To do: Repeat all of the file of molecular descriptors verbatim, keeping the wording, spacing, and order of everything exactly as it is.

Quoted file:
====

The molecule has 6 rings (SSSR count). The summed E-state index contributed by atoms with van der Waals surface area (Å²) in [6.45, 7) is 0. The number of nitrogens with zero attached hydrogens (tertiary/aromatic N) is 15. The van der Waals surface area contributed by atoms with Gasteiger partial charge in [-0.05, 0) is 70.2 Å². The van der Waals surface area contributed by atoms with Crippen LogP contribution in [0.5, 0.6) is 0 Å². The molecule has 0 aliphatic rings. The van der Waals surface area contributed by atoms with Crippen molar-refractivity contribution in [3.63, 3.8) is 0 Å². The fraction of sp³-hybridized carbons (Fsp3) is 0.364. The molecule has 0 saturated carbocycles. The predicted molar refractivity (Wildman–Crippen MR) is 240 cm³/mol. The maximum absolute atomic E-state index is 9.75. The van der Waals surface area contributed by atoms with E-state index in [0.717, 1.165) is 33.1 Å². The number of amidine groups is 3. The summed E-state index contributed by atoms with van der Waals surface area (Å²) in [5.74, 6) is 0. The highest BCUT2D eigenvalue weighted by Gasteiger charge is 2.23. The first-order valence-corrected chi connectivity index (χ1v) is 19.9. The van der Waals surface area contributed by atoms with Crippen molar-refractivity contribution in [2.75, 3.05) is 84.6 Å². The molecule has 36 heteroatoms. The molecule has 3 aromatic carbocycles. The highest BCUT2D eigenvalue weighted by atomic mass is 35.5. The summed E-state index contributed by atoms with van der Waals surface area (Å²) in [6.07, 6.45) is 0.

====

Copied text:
The molecule has 6 rings (SSSR count). The summed E-state index contributed by atoms with van der Waals surface area (Å²) in [6.45, 7) is 0. The number of nitrogens with zero attached hydrogens (tertiary/aromatic N) is 15. The van der Waals surface area contributed by atoms with Gasteiger partial charge in [-0.05, 0) is 70.2 Å². The van der Waals surface area contributed by atoms with Crippen LogP contribution in [0.5, 0.6) is 0 Å². The molecule has 0 aliphatic rings. The van der Waals surface area contributed by atoms with Crippen molar-refractivity contribution in [3.63, 3.8) is 0 Å². The fraction of sp³-hybridized carbons (Fsp3) is 0.364. The molecule has 0 saturated carbocycles. The predicted molar refractivity (Wildman–Crippen MR) is 240 cm³/mol. The maximum absolute atomic E-state index is 9.75. The van der Waals surface area contributed by atoms with E-state index in [0.717, 1.165) is 33.1 Å². The number of amidine groups is 3. The summed E-state index contributed by atoms with van der Waals surface area (Å²) in [5.74, 6) is 0. The highest BCUT2D eigenvalue weighted by Gasteiger charge is 2.23. The first-order valence-corrected chi connectivity index (χ1v) is 19.9. The van der Waals surface area contributed by atoms with Crippen molar-refractivity contribution in [2.75, 3.05) is 84.6 Å². The molecule has 36 heteroatoms. The molecule has 3 aromatic carbocycles. The highest BCUT2D eigenvalue weighted by atomic mass is 35.5. The summed E-state index contributed by atoms with van der Waals surface area (Å²) in [6.07, 6.45) is 0.